What comes across in the film is the cruel, randomness of life, and also how everything in New York happens in public — we live on the street and on public transport. And so, the unsafeness that the character, or you must have felt after the event is kind of devastating.
Totally. I grew up in the city, I was a little rebel because I knew the city so well — or I thought I did. So when something like that happened, I felt like my reality was a little shattered. My perception of the city was a little broken. And I realized that the possibilities were far more than I imagined. Whether it’s intense, or subtle, those things affect everybody. And it was this break with innocence — what do you do with the information. What do you do after your lens has totally shifted, which you can only see once you’ve experience it yourself.
Right, the film seems to be about relearning — we see India's character Anna go through things that were previously mundane to them, like going to the dance workshop, or their job, or a night time activity. And they’re learning to do those again with their new knowledge.
I guess I was thinking, “What message do I leave off with.” And I don’t know if I have one. It’s about how you deal with it, and move on. The ending of the movie is like, “This is going to happen again, what can you do.” You can’t change other people. How can you take back your authority when you feel like it’s been stripped from you? This story in particular is about someone trying to figure that out before they’re able to. It’s the day after, it’s raw as hell... It’s hard to say, everyone is so different when it comes to that. It’s very hard to describe, and it took me a year to write this, because I didn’t want to fuck it up. I thought, “If this is any form of PSA, this is not what I want to do, and I just want to present some version of what this experience can be for somebody.” The whole thing was so sensitive in the writing.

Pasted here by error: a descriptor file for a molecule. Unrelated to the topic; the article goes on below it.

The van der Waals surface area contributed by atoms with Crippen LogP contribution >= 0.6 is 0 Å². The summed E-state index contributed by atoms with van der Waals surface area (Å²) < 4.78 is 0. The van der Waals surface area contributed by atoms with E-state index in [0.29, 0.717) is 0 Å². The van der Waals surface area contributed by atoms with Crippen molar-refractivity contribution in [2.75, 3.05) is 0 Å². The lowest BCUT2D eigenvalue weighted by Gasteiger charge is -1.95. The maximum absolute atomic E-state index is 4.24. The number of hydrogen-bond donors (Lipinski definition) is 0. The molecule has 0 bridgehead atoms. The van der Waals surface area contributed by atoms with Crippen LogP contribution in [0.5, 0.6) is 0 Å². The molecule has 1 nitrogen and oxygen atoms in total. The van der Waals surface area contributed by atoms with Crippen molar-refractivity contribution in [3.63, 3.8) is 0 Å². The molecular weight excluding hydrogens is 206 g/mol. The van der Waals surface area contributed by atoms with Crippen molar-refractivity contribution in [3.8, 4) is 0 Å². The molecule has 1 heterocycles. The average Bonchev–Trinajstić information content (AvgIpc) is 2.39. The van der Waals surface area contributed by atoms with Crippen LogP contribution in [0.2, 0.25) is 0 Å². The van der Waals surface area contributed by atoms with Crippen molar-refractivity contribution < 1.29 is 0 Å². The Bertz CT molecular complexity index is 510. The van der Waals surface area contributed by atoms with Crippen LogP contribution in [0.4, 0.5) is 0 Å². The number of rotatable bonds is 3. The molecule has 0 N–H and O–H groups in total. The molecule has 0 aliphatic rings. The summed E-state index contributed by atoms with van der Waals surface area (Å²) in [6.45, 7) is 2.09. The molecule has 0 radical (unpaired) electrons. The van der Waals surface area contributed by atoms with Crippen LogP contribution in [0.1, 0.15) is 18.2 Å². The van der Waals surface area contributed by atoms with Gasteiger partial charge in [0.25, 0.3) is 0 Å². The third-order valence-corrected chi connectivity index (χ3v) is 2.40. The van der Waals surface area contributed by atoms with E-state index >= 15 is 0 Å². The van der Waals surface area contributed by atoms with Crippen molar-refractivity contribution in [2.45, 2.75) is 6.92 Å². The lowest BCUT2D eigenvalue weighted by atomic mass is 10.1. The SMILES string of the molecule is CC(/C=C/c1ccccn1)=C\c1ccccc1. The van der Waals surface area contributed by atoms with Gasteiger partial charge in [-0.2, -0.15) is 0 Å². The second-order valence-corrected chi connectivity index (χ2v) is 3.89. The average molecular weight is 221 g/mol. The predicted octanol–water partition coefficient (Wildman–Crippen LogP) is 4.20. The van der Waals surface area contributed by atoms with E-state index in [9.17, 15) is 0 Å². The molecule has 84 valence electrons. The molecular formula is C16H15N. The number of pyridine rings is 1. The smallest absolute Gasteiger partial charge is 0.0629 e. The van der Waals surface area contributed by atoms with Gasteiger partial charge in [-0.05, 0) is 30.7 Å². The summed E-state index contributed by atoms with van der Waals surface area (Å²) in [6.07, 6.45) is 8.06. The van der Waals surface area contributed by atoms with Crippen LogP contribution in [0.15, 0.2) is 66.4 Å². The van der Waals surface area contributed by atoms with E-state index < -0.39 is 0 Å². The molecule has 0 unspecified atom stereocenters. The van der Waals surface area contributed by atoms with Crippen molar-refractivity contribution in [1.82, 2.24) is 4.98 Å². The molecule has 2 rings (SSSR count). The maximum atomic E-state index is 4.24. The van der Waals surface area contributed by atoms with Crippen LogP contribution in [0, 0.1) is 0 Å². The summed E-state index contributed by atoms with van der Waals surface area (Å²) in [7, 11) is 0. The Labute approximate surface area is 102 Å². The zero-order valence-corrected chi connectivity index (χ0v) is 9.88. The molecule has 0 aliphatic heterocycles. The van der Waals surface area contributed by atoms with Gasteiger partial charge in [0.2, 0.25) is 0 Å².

How did you communicate the feeling to India?
When I started writing, I told them I want to tell this story, and we thought maybe we should work on it together. So from the get-go, before I really understood this character, I knew they were going to be in it. So I started writing a little bit more with this person in mind, and knowing this person so well — we grew up together. A lot of their work is based in the body and body awareness. So I think it came further down the line, after finding out what the story was about. The character was a dancer, and that idea really transformed how to tell the story. Because the whole story, really, is about movement. Everything is sort of moving, whether the protagonist is moving in dance, or on a bike, or on the train, there’s all this motion happening.